Leaf EV Gets 367 MPG, Says Nissan
By Brendan Moore
Nissan, not to be outdone by GM’s claim of 230 mpg for it’s new Volt, has stated online that it’s new Leaf EV will get 367 mpg. That is approximately 60% better fuel efficiency than the Volt’s stated fuel mileage.
There does, however, seem to be an obvious problem with Nissan’s claim of fuel mileage for the Leaf. Since the Leaf is an EV, it uses only electric current to move itself, with a range of 100 miles available with the battery pack. The Volt is an EV with a supplemental gasoline-powered engine; in other words, a hybrid that uses both electricity and gasoline to power the car.
There is a U.S. Department of Energy methodology for translating petroleum-equivalent fuel economy for electric vehicles, and that is believed to be what Nissan is basing its fuel mileage estimates on. It should be noted that neither the Chevrolet Volt or the Nissan Leaf has been tested by the any U.S. federal agency at this point.
Nissan made the statement on its Twitter page yesterday after GM’s announcement of the Volt’s fuel mileage. “Nissan Leaf = 367 mpg, no tailpipe, and no gas required,” was the message Nissan Media Relations sent out on Twitter yesterday, adding, “Oh yeah, and it’ll be affordable too,” for good measure. The last comment is obviously Nissan’s commentary on the Volt’s $40,000 USD price tag. Nissan plans to sell the Leaf EV for around $30,000 USD.
So, the battle has been joined.
GM’s announcement yesterday about fuel mileage seemed to be kind of a stretch to many, considering that many daily uses of the Volt would never require the gasoline engine to kick in at all. For those people, Nissan’s statement about fuel consumption for an EV that cannot use gasoline/diesel must seem sublimely ridiculous.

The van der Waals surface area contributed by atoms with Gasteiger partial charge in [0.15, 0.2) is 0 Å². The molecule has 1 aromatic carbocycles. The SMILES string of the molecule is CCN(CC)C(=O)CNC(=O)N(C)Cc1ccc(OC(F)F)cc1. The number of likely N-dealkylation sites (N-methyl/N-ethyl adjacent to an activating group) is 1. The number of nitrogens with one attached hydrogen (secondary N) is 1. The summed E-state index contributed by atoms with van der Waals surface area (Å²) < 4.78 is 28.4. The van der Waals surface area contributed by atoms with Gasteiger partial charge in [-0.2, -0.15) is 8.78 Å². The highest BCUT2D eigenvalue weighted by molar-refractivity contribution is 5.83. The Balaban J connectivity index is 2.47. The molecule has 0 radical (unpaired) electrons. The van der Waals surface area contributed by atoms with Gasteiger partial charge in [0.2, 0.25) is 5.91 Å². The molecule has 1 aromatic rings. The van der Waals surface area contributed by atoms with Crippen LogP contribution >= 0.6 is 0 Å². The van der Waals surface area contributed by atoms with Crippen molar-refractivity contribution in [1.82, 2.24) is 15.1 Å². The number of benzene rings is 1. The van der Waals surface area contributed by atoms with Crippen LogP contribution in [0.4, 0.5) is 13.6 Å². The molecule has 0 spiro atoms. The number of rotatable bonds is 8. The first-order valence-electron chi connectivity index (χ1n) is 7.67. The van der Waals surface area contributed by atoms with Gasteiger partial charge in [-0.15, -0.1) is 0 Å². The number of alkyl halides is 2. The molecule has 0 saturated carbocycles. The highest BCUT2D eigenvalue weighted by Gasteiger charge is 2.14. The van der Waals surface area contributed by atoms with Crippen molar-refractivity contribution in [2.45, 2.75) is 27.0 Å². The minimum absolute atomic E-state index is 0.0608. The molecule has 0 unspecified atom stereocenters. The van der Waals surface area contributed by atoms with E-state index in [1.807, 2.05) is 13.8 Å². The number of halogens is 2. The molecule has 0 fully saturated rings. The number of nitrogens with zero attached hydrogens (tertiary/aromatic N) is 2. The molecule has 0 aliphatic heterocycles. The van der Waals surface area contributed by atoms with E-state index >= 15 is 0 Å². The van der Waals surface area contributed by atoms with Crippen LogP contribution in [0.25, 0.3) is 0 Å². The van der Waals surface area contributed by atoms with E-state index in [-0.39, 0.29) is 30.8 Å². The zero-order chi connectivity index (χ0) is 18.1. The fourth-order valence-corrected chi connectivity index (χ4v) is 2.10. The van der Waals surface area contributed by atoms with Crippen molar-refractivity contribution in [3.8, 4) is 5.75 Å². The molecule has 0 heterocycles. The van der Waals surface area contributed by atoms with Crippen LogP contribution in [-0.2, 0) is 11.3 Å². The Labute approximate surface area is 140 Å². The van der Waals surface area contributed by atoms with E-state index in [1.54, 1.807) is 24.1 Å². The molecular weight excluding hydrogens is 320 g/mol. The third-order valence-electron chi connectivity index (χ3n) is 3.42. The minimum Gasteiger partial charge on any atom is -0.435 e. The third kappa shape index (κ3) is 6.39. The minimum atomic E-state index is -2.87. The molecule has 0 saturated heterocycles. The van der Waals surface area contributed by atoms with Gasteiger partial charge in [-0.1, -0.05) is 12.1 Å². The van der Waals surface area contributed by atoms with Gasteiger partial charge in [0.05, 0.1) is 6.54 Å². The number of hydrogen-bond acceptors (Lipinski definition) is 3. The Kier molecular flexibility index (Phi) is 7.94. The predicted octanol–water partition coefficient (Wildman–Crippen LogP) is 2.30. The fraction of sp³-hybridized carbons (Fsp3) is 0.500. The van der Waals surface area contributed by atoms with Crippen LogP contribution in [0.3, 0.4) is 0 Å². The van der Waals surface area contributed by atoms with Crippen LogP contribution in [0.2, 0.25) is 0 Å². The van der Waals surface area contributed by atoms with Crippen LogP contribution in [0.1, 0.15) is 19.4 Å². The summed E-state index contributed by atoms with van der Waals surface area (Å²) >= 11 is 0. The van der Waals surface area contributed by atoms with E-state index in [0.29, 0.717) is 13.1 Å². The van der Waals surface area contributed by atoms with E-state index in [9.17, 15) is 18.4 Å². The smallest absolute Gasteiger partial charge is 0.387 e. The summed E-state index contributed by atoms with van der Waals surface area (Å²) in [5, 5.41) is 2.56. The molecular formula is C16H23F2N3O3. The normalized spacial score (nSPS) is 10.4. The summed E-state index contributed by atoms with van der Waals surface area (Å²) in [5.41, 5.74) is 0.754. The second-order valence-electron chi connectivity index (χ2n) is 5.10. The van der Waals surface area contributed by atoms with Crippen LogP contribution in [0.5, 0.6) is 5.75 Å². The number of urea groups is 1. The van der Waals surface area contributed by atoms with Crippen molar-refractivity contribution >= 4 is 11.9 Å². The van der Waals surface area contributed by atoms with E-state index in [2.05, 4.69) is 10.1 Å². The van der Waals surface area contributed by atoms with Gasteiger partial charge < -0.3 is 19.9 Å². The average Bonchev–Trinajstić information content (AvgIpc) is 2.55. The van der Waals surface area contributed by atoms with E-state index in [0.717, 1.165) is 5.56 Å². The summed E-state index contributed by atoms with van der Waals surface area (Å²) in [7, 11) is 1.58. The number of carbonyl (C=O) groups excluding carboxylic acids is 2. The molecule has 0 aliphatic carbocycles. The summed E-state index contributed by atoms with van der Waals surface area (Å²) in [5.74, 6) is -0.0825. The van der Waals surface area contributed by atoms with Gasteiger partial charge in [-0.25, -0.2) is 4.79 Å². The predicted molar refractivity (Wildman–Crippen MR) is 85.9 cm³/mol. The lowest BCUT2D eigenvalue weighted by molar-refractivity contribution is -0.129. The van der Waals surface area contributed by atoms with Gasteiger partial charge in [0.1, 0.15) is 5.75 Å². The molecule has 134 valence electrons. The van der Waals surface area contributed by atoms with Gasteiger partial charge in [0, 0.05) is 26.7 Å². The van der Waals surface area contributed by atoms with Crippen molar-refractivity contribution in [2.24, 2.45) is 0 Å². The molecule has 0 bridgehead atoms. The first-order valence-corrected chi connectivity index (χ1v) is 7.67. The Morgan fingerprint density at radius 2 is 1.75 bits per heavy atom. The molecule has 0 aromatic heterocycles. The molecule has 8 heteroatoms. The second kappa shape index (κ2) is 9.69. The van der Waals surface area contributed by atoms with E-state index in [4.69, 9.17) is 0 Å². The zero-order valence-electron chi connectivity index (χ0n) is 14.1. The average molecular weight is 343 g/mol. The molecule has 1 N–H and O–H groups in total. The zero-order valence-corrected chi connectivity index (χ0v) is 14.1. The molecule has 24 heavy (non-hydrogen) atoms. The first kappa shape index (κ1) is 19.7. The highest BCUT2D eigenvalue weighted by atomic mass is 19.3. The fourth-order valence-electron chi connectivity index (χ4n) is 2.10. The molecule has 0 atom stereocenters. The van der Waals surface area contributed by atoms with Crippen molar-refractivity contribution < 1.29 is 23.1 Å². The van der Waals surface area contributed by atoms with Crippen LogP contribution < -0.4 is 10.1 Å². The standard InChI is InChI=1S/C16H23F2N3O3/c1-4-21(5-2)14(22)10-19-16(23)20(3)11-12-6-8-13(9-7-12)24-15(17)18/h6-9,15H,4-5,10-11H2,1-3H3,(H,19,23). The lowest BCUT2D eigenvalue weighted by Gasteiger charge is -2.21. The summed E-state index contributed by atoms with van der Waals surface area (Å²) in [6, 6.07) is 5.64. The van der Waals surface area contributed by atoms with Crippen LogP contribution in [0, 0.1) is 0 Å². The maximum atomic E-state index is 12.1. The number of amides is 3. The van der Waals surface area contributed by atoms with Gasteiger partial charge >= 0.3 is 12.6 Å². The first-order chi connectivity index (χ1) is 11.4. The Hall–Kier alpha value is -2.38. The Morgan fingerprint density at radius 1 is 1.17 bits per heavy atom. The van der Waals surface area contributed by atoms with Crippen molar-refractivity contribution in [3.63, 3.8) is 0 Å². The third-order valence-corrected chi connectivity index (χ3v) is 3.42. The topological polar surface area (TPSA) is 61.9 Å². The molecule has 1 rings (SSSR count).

But this is marketing and public relations spat, not an engineering discussion. What’s important is this struggle are the conclusions the buying public reaches regarding fuel economy of the vehicles involved and the “green” credentials of the company that offers those vehicles, not what engineers think.
GM, lambasted for decades as a poor corporate citizen for producing so many gas-guzzlers, wants the high ideological ground that the Volt is parked on. Nissan, while not suffering from the same negative environmental public perception legacy that GM battles on a daily basis, wants the same thing GM wants – to be perceived as the automaker doing the most to combat the environmental damage automobiles do to the world, whilst saving their customers a great deal of money in energy costs. There is also the concurrent sidebar issue of presenting yourself as a leader in technology for the car companies.
GM fired the first shot in this skirmish yesterday; Nissan responded today, and there will be more responses from other auto manufacturers in the future.
COPYRIGHT Autosavant – All Rights Reserved